Garden books and resources

A few of my favorite things–books, magazines, and websites

April Urban Homesteading Class

Are you envious of my chicken palace? Do you too want to replace your front lawn with vegetables and fruit trees? What you need, my friend, is to attend my Urban Homesteading class!

Small livestock like chickens and rabbits are one component of an urban homestead.

Small livestock like chickens and rabbits are one component of an urban homestead.

This two-session class is an introduction to the concepts of the urban homestead, from gardening to small livestock to using resources wisely. And best of all, I won’t charge you a cent.

The class is offered on a trade basis. You bring a couple cans of tuna or peanut butter for the Irvington Food Pantry and a bag of newspapers for me, and I bring the urban homestead handouts, loads of gardening info, and wacky stories about life with chickens.

Both sessions are at the historic Benton House, a restored 1873 home.

 

Here are all the details; drop me a line at fraudulentfarmgirl@gmail.com to register.

  • WHAT: Introduction to Urban Homesteading Classes
  • WHEN: Tuesday, April 16 and Thursday, April 18; 7:00 p.m. to 8:30 p.m.
  • WHERE: The Benton House, 312 South Downey Ave, Irvington, Indianapolis, IN 46219
  • FEE: No cash fee. Students are asked to provide two meat, fish, or peanut butter items for the Irvington Food Pantry or attend the cleanup of the Kyle Oak on April 27. In addition, students are asked to bring a bag of newspapers to be used as sheet mulch.
  • CONTACT: Amy Mullen, fraudulentfarmgirl@gmail.com

Hope to see you there! (And in case you were wondering, I’m planning to use those newspapers to continue my sheet mulch campaign on the remaining front lawn.)

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The Fraudulent Farmgirl Hits the Road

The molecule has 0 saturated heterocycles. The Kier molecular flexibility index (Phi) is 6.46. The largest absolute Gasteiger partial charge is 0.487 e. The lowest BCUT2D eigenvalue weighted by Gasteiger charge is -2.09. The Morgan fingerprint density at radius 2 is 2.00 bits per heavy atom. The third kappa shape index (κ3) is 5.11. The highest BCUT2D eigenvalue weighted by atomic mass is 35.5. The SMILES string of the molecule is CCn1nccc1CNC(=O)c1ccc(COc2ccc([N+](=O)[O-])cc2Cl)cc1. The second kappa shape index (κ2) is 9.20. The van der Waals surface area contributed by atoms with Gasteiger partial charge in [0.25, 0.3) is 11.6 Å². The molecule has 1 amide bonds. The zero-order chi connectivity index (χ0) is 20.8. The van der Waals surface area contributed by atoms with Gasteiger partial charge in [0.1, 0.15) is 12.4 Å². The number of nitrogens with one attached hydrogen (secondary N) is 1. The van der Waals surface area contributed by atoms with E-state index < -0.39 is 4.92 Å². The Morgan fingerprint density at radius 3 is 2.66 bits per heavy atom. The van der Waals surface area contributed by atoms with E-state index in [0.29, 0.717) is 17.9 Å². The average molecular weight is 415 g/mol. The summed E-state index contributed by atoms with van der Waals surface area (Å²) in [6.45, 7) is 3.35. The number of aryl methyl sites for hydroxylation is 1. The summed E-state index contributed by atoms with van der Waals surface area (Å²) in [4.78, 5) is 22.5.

…but not too far, because I’ve got a lot of plants to get in the ground once the soil dries.

Still, it’s shaping up to be a very busy garden speaking season! I’m especially excited about being part of the Urban Homestead exhibit at the Indiana Flower and Patio Show.

I was invited to speak by the awesome Maggie Goeglein of Fall Creek Gardens: Urban Grower’s Resource. In addition to my own presentations, you can learn about keeping bees, rain barrels, chickens, composting, raised beds—you name it. The Urban Homestead exhibit itself has windmills, a biomass heater, a rain garden, a chicken coop, an eco-cottage, and more.

On the days I’m speaking, I’ll also be hanging out at the Urban Homestead exhibit, chatting up people and answering questions. Come see me!

Come see me!

Come see me!

So here’s what’s coming up for the Fraudulent Farmgirl:

Indiana Flower and Patio Show
Saturday, March 9
Food Gardening for Beginners, 12:30 p.m.

Zionsville Public Library
Tuesday, March 12
Food Gardening for Beginners, 7:00 p.m.

Glen Oaks Garden Club
Thursday, March 14
Edible Landscapes, 7:00 p.m.

Indiana Flower and Patio Show
Friday, March 15
Organic Weed and Pest Control, 1:00 p.m.
Edible Landscapes, 6:00 p.m.
Saturday, March 16
I’m not presenting, but I’ll be there from about 9:00 to 1:00 to answer questions
Sunday, March 17
Food Gardening for Beginners, 10:15 a.m.

Zionsville Public Library
Tuesday, March 19
Gardening with Bulbs, 7:00 p.m.

Zionsville Public Library
Tuesday, April 9
Tomatoes 101, 7:00 p.m.

Orchard in Bloom
I’ll be hanging out at Orchard in Bloom to talk gardens all day Friday, Saturday, and Sunday, as well as presenting.
Friday, May 3
Vegetable Gardens for Beginners, 2:00 p.m.
Saturday, May 4
Small Space Gardening, 11:00 a.m.

Irvington Garden Club
Monday, May 20
Urban Homesteading, 7:00 p.m.

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Hope Springs Eternal, or Plant Ordering Season